One in Five Migratory Species Threatened With Extinction, UN Report Reveals

Migratory species are at risk of disappearing as a result of human encroachment and climate change, a new analysis has found.

In its State of the World’s Migratory Species report published Monday, the first of its kind, the United Nations Convention of Migratory Species of Wild Animals (CMS) revealed that about 22% of the 1,189 CMS-listed migratory species – more than one in five – are threatened with extinction, while 44% of all CMS-listed species are showing population decline. Fish populations are particularly affected, with a staggering 97% of all CMS-listed fish threatened with extinction.

The report also looked at over 3,000 additional migratory species that are not listed in the CMS, a 1979 conservation treaty under the aegis of the United Nations Environment Programme. It found that 399 non-listed species, mainly birds and fish, including many albatrosses and perching birds, ground sharks and stingrays, are threatened or near threatened with extinction.

Migratory species are animals that regularly move between different habitats or regions during specific times of the year, often in search of food, breeding grounds, or better environmental conditions. They play a crucial role in maintaining the balance and biodiversity of ecosystems by facilitating pollination, seed dispersal, nutrient cycling, and providing a source of food for other species, making their conservation essential for a healthy and functioning environment.

Yet, “unsustainable” pressures on these species’ habitats from degradation, fragmentation, and overexploitation but also climate change, pollution, and invasive species, threaten their existence, the report said. In particular, researchers found that 51% of Key Biodiversity Areas deemed important for migratory species’ survival do not have protracted status, while 58% of the monitored sites considered important for these species are affected by human activities.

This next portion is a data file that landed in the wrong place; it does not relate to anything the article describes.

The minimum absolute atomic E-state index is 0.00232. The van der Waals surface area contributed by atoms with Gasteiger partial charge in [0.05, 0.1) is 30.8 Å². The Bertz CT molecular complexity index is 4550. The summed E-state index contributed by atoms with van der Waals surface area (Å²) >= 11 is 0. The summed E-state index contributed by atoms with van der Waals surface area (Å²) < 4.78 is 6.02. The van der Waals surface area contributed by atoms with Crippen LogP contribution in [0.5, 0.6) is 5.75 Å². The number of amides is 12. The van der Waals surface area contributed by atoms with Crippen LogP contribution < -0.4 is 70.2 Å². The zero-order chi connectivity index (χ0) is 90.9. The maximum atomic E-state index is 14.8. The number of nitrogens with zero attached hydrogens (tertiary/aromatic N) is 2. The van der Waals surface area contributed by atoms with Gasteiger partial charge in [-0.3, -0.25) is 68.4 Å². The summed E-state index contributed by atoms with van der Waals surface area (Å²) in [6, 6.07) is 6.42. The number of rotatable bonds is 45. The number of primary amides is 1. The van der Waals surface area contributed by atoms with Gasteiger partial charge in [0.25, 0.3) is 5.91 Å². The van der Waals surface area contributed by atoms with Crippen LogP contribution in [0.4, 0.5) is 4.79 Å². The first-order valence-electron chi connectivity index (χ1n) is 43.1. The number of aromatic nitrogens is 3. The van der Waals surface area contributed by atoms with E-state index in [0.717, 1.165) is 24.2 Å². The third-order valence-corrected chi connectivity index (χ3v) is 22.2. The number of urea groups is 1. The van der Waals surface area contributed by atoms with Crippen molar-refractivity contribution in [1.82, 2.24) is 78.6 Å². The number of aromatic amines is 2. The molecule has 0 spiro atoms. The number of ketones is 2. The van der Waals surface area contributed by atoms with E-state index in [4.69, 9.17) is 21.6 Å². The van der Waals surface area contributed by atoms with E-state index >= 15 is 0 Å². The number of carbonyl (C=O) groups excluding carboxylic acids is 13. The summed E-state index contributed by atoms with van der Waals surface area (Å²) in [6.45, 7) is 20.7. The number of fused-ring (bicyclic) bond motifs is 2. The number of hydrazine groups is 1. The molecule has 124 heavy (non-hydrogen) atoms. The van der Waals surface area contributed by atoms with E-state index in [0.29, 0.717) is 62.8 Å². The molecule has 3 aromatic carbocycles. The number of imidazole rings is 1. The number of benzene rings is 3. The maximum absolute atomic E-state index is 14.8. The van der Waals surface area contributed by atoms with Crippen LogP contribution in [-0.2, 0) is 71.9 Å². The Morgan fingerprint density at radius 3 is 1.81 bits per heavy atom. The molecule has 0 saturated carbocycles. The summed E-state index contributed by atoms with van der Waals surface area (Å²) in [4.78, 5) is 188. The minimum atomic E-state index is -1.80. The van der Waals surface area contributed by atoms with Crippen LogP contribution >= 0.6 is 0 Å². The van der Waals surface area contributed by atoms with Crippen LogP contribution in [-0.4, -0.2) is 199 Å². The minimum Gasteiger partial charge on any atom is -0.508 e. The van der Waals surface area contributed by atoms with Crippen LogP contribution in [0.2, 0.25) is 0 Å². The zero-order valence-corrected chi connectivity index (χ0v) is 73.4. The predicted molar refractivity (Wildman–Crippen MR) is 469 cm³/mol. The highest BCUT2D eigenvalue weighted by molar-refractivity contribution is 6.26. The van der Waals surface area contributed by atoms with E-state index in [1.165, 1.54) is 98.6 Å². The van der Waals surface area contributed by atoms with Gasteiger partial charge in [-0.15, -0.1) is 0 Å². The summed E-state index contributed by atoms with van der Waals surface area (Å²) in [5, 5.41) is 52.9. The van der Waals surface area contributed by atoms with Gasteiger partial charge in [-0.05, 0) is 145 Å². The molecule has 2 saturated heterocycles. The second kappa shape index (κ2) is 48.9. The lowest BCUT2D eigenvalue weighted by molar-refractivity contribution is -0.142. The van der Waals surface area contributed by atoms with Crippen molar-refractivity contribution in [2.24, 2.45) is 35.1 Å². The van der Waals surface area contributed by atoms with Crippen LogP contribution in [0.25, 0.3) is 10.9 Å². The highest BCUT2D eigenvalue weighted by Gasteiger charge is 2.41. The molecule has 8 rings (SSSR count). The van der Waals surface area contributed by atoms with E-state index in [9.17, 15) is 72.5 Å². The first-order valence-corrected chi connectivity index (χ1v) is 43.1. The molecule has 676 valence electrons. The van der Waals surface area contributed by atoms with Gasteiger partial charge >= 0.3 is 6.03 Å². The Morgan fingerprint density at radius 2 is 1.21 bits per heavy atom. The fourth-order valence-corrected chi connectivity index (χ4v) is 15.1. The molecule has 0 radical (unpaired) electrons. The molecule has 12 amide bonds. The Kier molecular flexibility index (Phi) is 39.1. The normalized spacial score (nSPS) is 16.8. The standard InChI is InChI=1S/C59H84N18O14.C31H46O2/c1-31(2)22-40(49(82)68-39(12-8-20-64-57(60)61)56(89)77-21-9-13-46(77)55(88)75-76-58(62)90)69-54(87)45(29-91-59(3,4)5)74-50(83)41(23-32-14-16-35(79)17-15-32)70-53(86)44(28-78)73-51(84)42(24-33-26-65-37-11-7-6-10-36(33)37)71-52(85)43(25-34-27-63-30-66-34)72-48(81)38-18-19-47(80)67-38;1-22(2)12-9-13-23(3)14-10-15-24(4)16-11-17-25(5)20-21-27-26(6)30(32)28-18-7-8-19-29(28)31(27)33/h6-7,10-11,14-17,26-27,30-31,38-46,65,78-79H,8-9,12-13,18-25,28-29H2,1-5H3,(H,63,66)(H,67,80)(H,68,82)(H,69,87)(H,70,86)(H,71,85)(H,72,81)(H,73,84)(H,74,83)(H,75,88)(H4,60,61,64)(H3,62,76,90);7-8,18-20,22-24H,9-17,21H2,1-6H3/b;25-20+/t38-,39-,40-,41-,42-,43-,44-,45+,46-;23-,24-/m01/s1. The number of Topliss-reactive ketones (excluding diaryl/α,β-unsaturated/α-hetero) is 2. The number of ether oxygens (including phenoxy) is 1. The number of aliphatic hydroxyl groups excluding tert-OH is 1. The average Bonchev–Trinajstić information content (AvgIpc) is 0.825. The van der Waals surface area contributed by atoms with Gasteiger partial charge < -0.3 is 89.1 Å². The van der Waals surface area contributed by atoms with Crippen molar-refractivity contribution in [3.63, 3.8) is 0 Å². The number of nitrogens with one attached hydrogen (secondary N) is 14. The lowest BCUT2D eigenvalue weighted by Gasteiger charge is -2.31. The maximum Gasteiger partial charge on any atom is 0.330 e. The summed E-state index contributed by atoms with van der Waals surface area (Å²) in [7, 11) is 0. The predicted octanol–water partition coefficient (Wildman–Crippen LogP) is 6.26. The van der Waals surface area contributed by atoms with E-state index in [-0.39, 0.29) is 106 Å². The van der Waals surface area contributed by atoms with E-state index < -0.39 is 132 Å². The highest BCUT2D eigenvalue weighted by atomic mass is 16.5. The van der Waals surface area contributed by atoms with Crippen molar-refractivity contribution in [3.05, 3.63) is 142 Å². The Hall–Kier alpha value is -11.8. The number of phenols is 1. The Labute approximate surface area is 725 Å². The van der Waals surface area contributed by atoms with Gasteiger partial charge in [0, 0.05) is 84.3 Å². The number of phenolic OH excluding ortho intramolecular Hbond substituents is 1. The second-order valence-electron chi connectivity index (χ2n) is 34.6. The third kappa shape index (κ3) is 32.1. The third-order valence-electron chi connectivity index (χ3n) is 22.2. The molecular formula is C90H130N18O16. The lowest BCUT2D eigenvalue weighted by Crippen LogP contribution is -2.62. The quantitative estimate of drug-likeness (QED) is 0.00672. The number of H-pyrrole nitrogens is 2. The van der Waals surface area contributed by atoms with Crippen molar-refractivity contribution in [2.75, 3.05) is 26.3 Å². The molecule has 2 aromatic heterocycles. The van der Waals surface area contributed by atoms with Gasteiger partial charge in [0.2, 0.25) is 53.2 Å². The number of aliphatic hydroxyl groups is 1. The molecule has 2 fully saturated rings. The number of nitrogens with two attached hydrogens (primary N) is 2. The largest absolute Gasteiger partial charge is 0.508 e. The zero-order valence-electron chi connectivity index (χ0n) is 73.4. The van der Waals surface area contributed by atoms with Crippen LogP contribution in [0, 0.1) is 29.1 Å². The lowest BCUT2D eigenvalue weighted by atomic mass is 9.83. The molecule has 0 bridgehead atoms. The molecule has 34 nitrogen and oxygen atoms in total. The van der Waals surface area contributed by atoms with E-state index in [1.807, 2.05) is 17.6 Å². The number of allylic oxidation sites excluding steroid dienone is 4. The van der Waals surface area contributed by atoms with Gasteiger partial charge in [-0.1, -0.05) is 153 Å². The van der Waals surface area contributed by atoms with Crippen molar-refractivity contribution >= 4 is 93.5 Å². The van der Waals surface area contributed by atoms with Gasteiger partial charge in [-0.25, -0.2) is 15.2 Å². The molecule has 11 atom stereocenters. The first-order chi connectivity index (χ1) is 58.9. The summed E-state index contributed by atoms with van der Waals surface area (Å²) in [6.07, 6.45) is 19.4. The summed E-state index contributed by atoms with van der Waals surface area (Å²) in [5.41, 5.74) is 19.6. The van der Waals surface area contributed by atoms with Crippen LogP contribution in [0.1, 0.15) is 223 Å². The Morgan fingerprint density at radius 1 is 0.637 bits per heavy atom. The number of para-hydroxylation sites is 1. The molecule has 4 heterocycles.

“Today’s report sets out the evidence that unsustainable human activities are jeopardizing the future of migratory species,” said Inger Andersen, Under-Secretary-General of the United Nations and Executive Director of the United Nations Environment Programme (UNEP), at Monday’s press conference for the launch of the report.

“The global community has an opportunity to translate this latest science of the pressures facing migratory species into concrete conservation action. Given the precarious situation of many of these animals, we cannot afford to delay, and must work together to make the recommendations a reality,” she added.

Among the recommendations included in the report are efforts to address unsustainable and illegal taking of migratory species, a reduction in bycatch and other incidental capture, and action to identify, recognise, protect, and conserve sites deemed important for these species’ survival. These actions, the report said, are a key step in achieving the global commitments set out in the Kunming-Montreal Global Biodiversity Framework. Adopted by more than 190 countries at COP15 in December 2022, the framework aims to halt and reverse global biodiversity loss.

One of the most notable takeaways of the agreement is the 30×30 goal, which requires at least 30% of terrestrial, inland water, and of coastal and marine areas “effectively conserved” or otherwise restored from degraded states by 2030.